In this week’s Solar News Roundup, we take a look at some of the important changes in Congress relating to renewable energy, as well as a battery price reduction announcement from Panasonic and Pika Energy.
What do the 2018 midterm elections mean for clean energy?
Clean energy held the spotlight in several midterm election races this year, resulting in several shifts in the landscape of elected officials concerned with renewables. Here are some of the important takeaways from this year’s elections:
The Climate Solutions Caucus, a House of Representatives group, lost a significant portion of its Republican officials. While the caucus can continue to exist, the lack of bipartisan membership returning to the group necessitates a restructuring. These changes are a mixed bag for clean energy – while a smaller, weaker Climate Solutions Caucus may lead to slower climate action in Congress, a Democratic-controlled House of Representatives can launch efforts tackling climate change without bipartisan support.
Voters in Nevada elected to approve a 50 percent renewable portfolio standard (RPS) requiring the state to use 50 percent renewable energy by 2030. The measure has the potential to generate millions of dollars for the state, as well as thousands of new jobs. Voters also elected to keep the retail electricity market regulated, a position backed by the Sierra Club and Natural Resources Defense Council. These groups, among others, argued that deregulating Nevada’s electricity market would have an adverse effect on clean energy adoption in the state.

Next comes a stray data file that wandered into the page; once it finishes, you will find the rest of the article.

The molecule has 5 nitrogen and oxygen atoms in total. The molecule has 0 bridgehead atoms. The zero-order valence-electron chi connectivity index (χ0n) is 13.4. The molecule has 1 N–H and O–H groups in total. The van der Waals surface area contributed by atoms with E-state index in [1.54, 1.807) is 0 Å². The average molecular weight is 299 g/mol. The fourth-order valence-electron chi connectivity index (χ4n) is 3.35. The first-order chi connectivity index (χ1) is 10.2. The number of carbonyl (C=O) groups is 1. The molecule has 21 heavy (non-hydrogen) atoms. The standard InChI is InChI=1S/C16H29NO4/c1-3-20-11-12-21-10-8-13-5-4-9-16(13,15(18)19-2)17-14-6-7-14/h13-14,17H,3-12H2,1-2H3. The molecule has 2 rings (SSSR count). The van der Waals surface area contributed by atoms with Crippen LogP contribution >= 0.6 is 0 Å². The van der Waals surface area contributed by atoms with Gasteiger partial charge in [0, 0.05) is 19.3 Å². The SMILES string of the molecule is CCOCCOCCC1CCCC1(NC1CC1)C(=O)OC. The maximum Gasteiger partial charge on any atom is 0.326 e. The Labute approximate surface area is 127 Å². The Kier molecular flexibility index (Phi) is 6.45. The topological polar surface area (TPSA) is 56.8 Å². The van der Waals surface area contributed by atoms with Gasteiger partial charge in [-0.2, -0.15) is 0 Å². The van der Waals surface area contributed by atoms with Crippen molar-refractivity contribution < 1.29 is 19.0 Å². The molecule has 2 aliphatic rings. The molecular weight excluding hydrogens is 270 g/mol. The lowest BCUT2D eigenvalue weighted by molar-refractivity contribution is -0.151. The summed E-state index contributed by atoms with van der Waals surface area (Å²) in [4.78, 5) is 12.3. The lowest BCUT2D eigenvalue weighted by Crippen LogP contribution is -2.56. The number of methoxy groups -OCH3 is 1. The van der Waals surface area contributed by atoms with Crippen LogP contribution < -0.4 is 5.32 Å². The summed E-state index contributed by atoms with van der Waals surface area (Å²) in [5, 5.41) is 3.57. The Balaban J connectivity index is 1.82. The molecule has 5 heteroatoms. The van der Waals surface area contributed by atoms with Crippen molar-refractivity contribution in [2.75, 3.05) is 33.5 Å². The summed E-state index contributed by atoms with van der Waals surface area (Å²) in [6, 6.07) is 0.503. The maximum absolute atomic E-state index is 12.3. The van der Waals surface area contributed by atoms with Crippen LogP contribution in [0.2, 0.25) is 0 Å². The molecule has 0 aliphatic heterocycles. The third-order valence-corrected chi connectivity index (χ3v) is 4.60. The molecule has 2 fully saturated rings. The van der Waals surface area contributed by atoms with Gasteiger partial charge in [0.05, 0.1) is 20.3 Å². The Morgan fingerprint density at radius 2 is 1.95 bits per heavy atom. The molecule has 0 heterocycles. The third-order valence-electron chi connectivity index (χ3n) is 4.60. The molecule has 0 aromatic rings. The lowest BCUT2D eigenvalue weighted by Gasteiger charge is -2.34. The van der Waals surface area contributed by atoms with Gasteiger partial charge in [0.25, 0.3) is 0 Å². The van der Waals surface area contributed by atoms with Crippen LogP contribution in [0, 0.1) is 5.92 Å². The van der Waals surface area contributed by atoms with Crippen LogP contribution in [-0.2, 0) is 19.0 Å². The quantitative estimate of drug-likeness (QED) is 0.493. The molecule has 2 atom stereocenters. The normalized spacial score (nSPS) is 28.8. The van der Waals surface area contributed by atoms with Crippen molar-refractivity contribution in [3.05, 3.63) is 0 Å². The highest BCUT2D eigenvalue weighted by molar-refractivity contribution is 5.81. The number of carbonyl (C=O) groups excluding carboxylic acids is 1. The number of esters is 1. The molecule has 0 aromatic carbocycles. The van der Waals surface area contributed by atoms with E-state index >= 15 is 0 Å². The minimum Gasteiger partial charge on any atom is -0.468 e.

While Nevada adopted a 50 percent RPS, Arizona rejected one. Regulators are reportedly still considering an 80 percent RPS by 2050 that would include nuclear power, a key reason why the state’s largest utility, Arizona Public Service, came out against this year’s RPS proposition.
The State of Washington rejected a carbon tax for the second time in a row, in a potential signal that states alone won’t be able to lead the climate action fight in the absence of federal government support.
On the other hand, California voters chose to keep their state’s gas tax in place. Revenue from the gas tax provides funding for road repairs, bike paths, and state parks, among other recipients.
Panasonic and Pika Energy lower the price of Harbor Smart batteries
Solar battery adoption is accelerating, but for many prospective buyers, the high upfront cost of storage remains a barrier. Panasonic and Pika Energy recently reduced the prices of their Harbor Smart products, potentially helping to accelerate storage adoption. While specific prices were not available, Panasonic and Pika say that they were able to reduce prices by up to $1,700 for their batteries through manufacturing enhancements and supply chain efficiencies.
“Our mission is to provide efficient, reliable and secure power sources to those who need it most. The Harbor Plus and Harbor Flex Smart Batteries provide homeowners with access to stored energy in the face of a severe weather incident and extended grid outages,” said Mukesh Sethi, the general manager Panasonic’s solar and energy storage division. A cost reduction like Panasonic’s and Pika’s looks to bring the resiliency, peace of mind, and savings benefits to more property owners, especially in the face of natural disasters and increased grid outages in parts of the country.